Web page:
I have wanted to blog about Bogota for a while, but the problem is, I don´t know what to say about the city. Our time here has been more defined by the people we have met than the city itself, which makes it a different experience to write about. I thought that my days of hanging out with other hostel people was sort of over, but apparently it´s not. Each night we find ourselves back in the common area drinking and playing cards and talking about all sorts of things. It is a real community here, albeit a transient one. But when you are in Colombia, you realize that the backpackers trail is limited and you will end up seeing these people again and again because, well, I really don´t think there are that many people traveling in Colombia. However, the ones that are here are extremely interesting and we find ourselves liking pretty much everyone that we meet and this never happens! We´ll go to dinner with a couple of people, to lunch with some others. In fact, we have had only one or two meals with just the two of us since we got here. Not that I am complaining, but it hasn´t given me the time to feel the city like I have in the past. The other roadblock is that it is so huge. I know we will leave here today after one week, having not seen even 2 percent of the city. It´s overwhelming.
What I can say about my time here… I didn´t think I was scared to go to Colombia. Even with all the warnings that had come right before we left Seattle, I thought I was fine. But while we were packing for the final time in Miami, I started to get really nervous. At the airport, I can actually say that I thought for a second about not getting on the plane. Short story short, when we landed in Bogota, I was once again pissed at myself for buying into any of it. The airport was modern and efficient and friendly and when we got into the cab without a hitch and he drove us into the city, I did start to cry a little. It was so beautiful and full of life. For 15 years, every Sunday, one of the major roads is closed to car traffic and opened up to bikes and pedestrians. There were families and friends out together using the public space and I thought about how silly it would have been not to get on the plane, how if I hadn´t we would have never seen such a wonderful event.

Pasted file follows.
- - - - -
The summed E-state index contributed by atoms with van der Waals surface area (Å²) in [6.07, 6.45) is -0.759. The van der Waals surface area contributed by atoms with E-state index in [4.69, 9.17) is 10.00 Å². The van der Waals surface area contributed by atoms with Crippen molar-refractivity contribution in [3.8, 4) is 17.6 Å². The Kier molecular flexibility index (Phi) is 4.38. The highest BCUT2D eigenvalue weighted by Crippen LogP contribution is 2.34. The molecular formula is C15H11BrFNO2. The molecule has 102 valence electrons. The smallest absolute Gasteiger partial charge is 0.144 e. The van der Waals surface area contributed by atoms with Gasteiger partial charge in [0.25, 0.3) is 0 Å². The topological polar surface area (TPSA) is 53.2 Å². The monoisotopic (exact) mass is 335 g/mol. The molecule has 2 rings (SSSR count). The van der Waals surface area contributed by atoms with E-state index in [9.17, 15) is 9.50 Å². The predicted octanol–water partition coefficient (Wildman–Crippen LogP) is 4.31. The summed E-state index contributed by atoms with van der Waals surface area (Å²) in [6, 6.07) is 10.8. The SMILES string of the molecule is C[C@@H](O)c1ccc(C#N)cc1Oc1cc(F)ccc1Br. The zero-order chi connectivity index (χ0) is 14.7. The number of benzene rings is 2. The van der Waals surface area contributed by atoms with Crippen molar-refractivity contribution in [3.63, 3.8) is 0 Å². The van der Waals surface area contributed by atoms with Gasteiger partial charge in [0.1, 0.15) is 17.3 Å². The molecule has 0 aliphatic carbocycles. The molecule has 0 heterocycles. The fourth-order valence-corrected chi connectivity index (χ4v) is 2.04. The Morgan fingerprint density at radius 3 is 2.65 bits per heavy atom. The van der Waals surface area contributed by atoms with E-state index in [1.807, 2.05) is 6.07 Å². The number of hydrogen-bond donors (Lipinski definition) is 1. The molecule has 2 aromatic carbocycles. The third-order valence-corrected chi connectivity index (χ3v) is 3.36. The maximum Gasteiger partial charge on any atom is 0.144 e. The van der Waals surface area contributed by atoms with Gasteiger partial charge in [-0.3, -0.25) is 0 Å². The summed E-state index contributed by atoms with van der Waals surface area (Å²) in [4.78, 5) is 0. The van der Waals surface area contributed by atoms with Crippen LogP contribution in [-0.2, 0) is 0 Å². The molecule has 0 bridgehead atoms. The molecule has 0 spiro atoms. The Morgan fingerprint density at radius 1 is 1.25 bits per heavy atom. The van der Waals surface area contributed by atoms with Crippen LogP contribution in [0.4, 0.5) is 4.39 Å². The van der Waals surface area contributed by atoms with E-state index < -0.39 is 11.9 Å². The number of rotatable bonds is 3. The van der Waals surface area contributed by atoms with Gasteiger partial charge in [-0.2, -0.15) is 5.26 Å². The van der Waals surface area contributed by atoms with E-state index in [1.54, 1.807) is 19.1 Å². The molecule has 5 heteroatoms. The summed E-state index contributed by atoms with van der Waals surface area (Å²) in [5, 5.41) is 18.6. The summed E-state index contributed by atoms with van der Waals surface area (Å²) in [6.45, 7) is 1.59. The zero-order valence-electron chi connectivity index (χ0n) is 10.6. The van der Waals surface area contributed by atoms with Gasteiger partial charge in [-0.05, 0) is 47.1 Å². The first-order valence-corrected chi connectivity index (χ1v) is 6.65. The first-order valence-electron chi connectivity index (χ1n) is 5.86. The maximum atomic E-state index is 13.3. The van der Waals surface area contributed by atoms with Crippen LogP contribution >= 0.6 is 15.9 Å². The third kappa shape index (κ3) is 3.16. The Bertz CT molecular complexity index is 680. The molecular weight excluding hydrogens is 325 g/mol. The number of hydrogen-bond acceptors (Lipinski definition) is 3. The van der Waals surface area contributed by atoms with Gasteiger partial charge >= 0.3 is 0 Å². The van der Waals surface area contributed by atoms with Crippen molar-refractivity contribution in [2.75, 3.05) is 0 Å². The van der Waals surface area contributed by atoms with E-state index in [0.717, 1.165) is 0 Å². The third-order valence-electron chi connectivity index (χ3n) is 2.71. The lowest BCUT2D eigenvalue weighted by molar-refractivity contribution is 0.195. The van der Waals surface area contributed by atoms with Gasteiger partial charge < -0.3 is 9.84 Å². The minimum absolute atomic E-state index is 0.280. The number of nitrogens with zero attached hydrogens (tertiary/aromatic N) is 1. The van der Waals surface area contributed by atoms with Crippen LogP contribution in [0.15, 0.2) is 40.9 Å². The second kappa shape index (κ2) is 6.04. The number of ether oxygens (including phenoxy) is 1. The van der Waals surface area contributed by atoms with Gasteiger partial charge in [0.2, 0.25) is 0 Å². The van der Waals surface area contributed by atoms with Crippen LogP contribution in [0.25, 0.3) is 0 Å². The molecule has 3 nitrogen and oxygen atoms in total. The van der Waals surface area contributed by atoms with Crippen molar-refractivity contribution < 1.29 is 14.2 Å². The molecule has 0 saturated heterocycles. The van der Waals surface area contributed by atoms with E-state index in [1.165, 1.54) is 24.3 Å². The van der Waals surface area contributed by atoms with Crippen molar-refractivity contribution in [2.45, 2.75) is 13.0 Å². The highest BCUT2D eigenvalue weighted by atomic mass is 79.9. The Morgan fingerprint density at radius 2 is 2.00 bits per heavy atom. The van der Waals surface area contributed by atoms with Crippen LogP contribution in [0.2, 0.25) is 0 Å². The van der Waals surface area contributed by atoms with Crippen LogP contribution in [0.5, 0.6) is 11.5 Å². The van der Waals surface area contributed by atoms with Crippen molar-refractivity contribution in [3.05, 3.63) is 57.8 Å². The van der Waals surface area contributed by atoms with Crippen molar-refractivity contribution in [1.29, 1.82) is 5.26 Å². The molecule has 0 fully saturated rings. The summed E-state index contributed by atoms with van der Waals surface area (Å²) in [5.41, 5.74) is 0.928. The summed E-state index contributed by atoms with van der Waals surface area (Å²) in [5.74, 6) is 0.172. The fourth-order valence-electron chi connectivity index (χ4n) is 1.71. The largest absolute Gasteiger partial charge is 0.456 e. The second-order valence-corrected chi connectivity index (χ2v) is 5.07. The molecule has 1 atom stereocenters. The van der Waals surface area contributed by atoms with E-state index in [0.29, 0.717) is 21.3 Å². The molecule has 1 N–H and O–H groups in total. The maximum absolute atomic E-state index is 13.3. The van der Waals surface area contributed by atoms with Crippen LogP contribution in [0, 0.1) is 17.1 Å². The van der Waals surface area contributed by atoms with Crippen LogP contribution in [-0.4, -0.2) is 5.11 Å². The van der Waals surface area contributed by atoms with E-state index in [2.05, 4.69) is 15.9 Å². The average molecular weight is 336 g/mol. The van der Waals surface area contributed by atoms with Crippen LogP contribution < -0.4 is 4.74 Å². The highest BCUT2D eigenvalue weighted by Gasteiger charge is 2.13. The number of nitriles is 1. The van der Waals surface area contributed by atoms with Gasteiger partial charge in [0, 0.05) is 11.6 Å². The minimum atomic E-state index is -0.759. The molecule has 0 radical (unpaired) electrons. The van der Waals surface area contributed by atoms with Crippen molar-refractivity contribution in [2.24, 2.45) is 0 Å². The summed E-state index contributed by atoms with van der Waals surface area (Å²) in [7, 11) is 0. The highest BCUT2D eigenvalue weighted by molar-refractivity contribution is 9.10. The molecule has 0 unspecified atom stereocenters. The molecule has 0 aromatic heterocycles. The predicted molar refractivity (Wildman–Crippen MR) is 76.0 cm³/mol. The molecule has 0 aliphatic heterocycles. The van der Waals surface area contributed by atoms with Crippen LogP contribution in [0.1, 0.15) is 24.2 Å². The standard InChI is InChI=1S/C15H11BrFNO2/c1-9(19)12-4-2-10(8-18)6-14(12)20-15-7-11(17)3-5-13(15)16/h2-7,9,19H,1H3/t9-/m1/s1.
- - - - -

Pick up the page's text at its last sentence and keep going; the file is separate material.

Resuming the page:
Later that night, as Mike has said, we came upon a crowd of probably 10,000 people in the street and it struck me as special because it was for no other reason than to be out together and celebrate the lights and the time of year. Since then, we have seen that it happens pretty much every night, which makes it even cooler. It is quite the experience to be in Bogota leading up to Christmas becasue they decorate with so many lights and trees and everything is beautiful at night.